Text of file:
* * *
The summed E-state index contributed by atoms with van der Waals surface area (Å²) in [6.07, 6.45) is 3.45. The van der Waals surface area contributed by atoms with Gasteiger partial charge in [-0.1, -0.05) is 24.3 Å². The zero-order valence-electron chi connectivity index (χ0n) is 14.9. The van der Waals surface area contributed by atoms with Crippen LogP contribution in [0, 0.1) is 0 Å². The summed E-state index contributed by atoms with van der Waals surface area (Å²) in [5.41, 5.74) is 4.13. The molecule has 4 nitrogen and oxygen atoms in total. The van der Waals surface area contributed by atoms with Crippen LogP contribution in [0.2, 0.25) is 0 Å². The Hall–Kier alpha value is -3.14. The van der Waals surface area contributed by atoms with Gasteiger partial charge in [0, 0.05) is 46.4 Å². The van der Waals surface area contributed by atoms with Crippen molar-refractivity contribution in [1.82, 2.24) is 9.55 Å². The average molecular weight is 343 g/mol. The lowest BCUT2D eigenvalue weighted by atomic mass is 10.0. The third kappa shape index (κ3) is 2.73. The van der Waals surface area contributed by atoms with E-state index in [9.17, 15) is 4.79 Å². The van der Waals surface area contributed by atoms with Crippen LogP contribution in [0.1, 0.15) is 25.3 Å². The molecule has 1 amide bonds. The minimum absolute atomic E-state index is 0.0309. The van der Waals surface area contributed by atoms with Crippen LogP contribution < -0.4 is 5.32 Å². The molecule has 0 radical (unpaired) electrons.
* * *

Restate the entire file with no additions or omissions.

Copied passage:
The summed E-state index contributed by atoms with van der Waals surface area (Å²) in [6.07, 6.45) is 3.45. The van der Waals surface area contributed by atoms with Gasteiger partial charge in [-0.1, -0.05) is 24.3 Å². The zero-order valence-electron chi connectivity index (χ0n) is 14.9. The van der Waals surface area contributed by atoms with Crippen LogP contribution in [0, 0.1) is 0 Å². The summed E-state index contributed by atoms with van der Waals surface area (Å²) in [5.41, 5.74) is 4.13. The molecule has 4 nitrogen and oxygen atoms in total. The van der Waals surface area contributed by atoms with Crippen LogP contribution in [0.2, 0.25) is 0 Å². The Hall–Kier alpha value is -3.14. The van der Waals surface area contributed by atoms with Gasteiger partial charge in [0, 0.05) is 46.4 Å². The van der Waals surface area contributed by atoms with Crippen molar-refractivity contribution in [1.82, 2.24) is 9.55 Å². The average molecular weight is 343 g/mol. The lowest BCUT2D eigenvalue weighted by atomic mass is 10.0. The third kappa shape index (κ3) is 2.73. The van der Waals surface area contributed by atoms with E-state index in [9.17, 15) is 4.79 Å². The van der Waals surface area contributed by atoms with Crippen LogP contribution in [0.1, 0.15) is 25.3 Å². The molecule has 1 amide bonds. The minimum absolute atomic E-state index is 0.0309. The van der Waals surface area contributed by atoms with Crippen LogP contribution < -0.4 is 5.32 Å². The molecule has 0 radical (unpaired) electrons.